Fall of Kings by David Gemmell
Genre: Historical Fiction
Series: Troy #3
Publisher: Ballantine Books (August 27, 2007)
Length: 496 pages
My Rating: 4 out of 5 stars.
Troy: Fall of Kings is the end of David Gemmell’s epic historical series, and here a reader will find portrayed the final days of the Trojan War, the duel between Hektor and Achilles, the Trojan Horse, and the fall of mighty Troy. Without a doubt, the novel dazzles in its realistic portrayal of these historical events, leaving one both in awe of its brilliance and perplexed by its obvious flaws.
The good parts of the novel are easy to point out. David Gemmell and his wife (Who I understand finished said book after her husband’s death.) did an outstanding job of portraying realistic characters, who fit perfectly into the historical narrative of this period. These characters behave realistic based upon their established personality, and some of them almost burst off the page in their brilliance. The same can be said about the combat scenes in Fall of Kings, because they radiate ultra realism as the Greek and Trojan warriors exude fear and adrenaline while clashing in ancient combat. Even the final duel between Hector and Achilles is superbly done, penned in such detailed and dramatic fashion that it must stand as one of the best portrayed combats between heroic warriors in all of literature. And we must not forget the final “Trojan Horse” resolution, which might be the most well thought out and simplest solutions I’ve ever encountered.
No matter how well the Gemmell’s did some things, however, there are still obvious flaws with the story. Helikaon and Andromache, in particular, make certain decision that do not ring true to their characterization throughout the series and seem forced so that other important moments in history can be written about. Another is the resolution – if you can even call it that – of Gershom’s strange plot line that was somewhat mystifying throughout the series. There are other examples of characters just disappearing or behaving strangely throughout the later part of the book, especially the last few chapters where Troy’s survivors are shown fleeing for their lives, but I do not want to belabor the point, only point out that these moments detract from the effect of the narrative as a whole.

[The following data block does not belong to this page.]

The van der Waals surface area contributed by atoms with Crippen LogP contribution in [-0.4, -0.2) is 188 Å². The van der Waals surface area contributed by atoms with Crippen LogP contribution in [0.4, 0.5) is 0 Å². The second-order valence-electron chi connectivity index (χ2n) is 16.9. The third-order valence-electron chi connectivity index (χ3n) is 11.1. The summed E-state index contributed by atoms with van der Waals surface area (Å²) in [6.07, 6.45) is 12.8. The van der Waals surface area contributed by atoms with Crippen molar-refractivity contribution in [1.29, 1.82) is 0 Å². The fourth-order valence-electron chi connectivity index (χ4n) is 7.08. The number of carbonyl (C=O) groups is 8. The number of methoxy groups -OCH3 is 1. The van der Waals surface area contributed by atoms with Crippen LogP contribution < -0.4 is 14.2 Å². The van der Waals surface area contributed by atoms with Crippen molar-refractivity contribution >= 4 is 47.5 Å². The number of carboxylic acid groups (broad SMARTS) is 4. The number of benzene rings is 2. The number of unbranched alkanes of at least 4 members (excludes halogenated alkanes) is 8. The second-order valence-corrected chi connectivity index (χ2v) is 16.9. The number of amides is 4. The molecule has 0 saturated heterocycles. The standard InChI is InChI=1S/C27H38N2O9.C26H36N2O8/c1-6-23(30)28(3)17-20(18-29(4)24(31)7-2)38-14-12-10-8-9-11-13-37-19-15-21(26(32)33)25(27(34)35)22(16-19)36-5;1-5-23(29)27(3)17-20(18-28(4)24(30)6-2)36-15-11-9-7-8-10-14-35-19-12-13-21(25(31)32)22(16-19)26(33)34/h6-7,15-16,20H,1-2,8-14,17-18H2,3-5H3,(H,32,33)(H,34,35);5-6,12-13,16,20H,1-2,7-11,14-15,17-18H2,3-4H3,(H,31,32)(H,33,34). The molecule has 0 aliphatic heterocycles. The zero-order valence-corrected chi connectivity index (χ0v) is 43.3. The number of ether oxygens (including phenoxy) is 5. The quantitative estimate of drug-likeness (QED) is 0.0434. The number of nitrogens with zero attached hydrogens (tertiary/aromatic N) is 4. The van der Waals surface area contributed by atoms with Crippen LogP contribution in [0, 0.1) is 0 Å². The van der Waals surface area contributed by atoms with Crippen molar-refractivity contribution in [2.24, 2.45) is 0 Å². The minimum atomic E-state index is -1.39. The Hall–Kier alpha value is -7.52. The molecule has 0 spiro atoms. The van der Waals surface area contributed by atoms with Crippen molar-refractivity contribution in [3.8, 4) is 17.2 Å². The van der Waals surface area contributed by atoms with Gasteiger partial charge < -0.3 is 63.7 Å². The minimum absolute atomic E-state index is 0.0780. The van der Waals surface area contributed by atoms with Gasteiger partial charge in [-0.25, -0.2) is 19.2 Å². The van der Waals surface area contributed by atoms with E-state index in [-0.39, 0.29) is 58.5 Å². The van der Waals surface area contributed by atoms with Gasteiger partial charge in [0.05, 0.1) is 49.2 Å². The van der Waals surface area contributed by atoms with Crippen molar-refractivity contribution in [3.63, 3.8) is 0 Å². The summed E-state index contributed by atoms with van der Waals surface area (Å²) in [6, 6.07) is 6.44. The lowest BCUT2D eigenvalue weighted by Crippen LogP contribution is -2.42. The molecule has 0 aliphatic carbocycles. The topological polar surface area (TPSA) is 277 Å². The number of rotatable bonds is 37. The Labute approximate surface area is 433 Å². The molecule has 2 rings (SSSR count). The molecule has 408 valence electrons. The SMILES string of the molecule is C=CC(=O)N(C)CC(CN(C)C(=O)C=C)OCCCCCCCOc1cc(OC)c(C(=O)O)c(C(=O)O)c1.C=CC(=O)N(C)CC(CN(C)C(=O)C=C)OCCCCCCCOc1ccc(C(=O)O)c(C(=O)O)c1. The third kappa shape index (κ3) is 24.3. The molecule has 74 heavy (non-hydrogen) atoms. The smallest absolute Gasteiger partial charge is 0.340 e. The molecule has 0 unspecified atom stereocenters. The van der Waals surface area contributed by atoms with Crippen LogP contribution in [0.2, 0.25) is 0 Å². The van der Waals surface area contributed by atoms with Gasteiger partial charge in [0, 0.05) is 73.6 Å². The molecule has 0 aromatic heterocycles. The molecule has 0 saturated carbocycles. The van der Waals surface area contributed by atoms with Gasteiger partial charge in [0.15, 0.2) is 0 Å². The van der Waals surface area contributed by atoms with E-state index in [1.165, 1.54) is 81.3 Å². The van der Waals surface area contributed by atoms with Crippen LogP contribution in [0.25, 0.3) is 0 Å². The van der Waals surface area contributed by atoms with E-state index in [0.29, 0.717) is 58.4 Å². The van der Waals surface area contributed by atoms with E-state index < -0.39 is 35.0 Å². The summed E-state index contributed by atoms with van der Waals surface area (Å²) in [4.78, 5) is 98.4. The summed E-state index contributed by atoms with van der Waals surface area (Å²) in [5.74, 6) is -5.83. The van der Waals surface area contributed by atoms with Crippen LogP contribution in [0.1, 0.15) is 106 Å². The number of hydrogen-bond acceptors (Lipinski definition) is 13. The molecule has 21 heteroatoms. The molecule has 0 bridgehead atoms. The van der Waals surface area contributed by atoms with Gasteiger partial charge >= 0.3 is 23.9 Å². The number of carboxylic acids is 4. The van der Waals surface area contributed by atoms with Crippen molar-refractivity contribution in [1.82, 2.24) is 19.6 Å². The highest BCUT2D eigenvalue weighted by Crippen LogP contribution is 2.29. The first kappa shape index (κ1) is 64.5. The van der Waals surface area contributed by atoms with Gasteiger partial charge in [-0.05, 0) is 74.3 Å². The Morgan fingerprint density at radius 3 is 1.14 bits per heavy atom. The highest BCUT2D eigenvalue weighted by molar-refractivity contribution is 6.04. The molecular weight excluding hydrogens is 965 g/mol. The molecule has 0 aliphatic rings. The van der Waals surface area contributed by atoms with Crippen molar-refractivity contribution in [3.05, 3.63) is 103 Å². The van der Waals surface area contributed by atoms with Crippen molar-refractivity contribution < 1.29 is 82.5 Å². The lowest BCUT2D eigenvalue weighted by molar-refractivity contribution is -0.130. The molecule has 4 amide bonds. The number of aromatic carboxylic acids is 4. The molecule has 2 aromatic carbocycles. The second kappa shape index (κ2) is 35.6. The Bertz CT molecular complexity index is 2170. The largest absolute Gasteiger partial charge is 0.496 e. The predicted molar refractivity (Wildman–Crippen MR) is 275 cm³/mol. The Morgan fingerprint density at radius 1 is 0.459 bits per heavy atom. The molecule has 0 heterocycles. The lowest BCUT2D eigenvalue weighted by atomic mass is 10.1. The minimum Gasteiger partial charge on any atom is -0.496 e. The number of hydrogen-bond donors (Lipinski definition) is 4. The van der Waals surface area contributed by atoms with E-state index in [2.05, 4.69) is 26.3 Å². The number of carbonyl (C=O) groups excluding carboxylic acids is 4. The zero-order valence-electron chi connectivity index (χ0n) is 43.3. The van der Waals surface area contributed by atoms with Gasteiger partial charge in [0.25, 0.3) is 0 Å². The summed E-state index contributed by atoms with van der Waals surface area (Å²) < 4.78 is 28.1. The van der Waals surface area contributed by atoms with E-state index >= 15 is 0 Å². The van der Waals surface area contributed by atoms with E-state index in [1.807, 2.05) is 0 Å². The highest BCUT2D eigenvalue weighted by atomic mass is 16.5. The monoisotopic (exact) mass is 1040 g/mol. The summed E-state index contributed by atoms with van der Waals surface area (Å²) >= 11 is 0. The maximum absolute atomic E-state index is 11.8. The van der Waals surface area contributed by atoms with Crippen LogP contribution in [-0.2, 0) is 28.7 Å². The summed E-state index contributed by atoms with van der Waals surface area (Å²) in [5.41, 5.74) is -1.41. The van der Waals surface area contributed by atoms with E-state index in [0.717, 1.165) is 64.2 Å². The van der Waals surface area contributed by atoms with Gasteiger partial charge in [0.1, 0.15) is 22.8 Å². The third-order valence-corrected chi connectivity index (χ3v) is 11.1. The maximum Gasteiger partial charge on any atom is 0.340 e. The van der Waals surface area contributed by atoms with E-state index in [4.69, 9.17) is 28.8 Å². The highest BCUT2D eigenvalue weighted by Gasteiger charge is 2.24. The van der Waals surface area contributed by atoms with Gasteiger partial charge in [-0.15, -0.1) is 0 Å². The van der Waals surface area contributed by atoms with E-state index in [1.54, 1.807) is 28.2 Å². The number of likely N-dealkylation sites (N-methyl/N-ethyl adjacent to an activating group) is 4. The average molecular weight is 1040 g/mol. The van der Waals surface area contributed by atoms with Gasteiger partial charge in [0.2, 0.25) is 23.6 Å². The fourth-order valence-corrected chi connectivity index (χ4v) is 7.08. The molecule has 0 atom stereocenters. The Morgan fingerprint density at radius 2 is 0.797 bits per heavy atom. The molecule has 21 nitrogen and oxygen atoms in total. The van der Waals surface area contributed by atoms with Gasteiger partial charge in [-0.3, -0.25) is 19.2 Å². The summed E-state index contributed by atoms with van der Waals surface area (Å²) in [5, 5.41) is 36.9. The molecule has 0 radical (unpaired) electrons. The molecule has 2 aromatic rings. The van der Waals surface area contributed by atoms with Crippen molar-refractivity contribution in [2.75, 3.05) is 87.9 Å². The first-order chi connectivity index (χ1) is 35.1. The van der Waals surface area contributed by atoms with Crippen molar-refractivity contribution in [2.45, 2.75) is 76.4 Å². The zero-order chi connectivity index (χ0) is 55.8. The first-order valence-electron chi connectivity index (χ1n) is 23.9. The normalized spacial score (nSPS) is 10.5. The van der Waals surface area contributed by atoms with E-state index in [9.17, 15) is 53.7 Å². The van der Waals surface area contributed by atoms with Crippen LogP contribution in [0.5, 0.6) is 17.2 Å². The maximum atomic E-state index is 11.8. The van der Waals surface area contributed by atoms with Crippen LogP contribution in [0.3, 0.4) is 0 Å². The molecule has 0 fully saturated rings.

With all that being said, I enjoyed the novel. It was a fitting ending to a good series. A trilogy where the Gemmells did an excellent job of taking the myths about Troy and turning them into compelling historical fiction. Not to say they did not take artistic liberties with historical fact, but that, even though they did, it rang more or less true. For attempting to shed a light of reason on the Trojan War, this novel and series is a must read for lovers of historical fiction.
Finally, I would be remise if I did not salute the legendary David Gemmell. There will never be another writer who can do justice to a warrior’s true spirit as he did in this series and all his novels. A final triumph for a true master of his craft!
Interesting… Was the transition between writers noticeable, I ask? I’ll definitely consider giving this a go later on. Meanwhile, check out my review of his 1995 release ‘Ironhand’s Daughter’
I did not notice any transition from the two writers. Honestly, I am not sure how “far along” David was when he passed away. However, the style and tone of the novel was the same as the prior books in the series, and the action scenes seemed 100% David Gemmell. So his wife mimicked his style very well. Give the trilogy a try when you can, it is worth a read. And thanks for the follow, I appreciate it. 🙂